The life of a cross-dressing actress, suffragette, and chauffeur to the Pankhursts and Pethick-Lawrences
Although Jack received a small allowance from her father, by 1903 she had to go out and earn her own living.
She chose to become an actress and singer.
Publicity photographs show her in a suit and tie, performing one of the many cross-dressing music hall acts.
Jack was involved with the Women's Social and Political Union (WSPU) by 1908.
Here is her transcription of a WSPU meeting at the Royal Albert Hall on 19 March 1908.
Emmeline Pankhurst had just been released from Holloway for obstructing police at a deputation from the ‘Women’s Parliament’ in Caxton Hall to the House of Commons.
Jack was a chauffeur to the Pankhursts and Pethick-Lawrences.
An article in The Chauffeur magazine commented that: “Anybody who has seen Miss Holme starting up, changing gear, and steering in and out of traffic, will freely acknowledge her right to call herself a chauffeur.”
During the suffrage period, Jack began an important romantic relationship with Lady Evelina Haverfield, which lasted until Eve’s death in 1920.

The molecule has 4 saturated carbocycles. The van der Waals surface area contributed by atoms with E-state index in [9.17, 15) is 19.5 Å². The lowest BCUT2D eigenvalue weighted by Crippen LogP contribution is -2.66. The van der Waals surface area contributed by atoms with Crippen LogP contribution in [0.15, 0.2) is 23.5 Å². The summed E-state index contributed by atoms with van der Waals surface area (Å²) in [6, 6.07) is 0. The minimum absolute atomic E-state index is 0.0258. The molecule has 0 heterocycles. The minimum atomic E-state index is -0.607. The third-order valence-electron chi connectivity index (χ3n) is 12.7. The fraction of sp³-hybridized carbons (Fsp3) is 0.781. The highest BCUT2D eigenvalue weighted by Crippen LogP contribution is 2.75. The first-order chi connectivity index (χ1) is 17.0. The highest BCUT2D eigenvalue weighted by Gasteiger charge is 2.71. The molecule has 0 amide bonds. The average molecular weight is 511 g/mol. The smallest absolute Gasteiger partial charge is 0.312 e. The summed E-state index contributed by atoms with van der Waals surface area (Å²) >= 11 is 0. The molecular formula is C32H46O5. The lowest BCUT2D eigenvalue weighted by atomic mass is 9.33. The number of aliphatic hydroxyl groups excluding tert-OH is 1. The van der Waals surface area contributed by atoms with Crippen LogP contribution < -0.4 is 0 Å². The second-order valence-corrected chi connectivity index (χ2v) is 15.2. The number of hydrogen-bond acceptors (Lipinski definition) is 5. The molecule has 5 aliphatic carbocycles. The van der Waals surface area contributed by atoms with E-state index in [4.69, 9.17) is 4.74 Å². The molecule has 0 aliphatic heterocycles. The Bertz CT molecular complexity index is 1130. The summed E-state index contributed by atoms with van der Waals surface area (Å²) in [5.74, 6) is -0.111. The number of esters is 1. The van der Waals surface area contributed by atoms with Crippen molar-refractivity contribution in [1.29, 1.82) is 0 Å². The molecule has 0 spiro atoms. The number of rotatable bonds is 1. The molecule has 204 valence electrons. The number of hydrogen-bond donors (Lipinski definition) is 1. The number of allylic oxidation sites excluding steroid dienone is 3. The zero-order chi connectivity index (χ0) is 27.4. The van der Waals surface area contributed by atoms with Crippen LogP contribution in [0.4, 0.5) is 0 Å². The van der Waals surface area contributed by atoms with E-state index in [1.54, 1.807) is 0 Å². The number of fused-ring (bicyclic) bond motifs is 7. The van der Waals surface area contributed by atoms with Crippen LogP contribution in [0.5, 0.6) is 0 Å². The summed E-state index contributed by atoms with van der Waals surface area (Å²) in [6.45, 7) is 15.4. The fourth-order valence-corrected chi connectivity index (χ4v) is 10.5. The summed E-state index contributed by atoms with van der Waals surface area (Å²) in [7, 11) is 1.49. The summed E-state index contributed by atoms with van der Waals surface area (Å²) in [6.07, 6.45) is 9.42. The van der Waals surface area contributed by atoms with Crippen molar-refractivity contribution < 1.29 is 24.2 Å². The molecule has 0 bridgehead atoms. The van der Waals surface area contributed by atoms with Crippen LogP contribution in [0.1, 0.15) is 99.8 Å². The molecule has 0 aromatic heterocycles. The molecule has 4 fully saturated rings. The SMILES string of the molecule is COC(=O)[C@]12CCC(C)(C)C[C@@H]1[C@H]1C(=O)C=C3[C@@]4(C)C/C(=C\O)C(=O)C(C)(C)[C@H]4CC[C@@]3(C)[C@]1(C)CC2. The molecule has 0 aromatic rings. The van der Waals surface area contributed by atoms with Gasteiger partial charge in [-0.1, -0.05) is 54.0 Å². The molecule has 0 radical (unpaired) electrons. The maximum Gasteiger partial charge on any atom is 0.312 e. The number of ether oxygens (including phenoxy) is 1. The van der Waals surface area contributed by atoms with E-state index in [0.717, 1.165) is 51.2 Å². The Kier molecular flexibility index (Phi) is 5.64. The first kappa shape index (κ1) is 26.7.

She was 14 years older than Jack, and married to a wealthy Baron.
Eve was also involved in the suffrage movement as an accomplished horsewoman, and had a masculine style.
At the beginning of the First World War, Eve Haverfield established a women’s auxiliary unit – the Women’s Volunteer Reserve (WVR).
There were branches all over London that trained women for war work, particularly in transport.
In 1915, Jack and Eve joined the transport wing of the Scottish Women’s Hospital, and were sent to Serbia.
Eve was head of the transport unit, and Jack was an ambulance driver.
In a letter to Celia Wray and Alick Embleton, Jack describes her physical transformation:
‘I have my hair cut short and it is awfully wavy and curly, and I look like an impresario – Eve says – and she loves it.’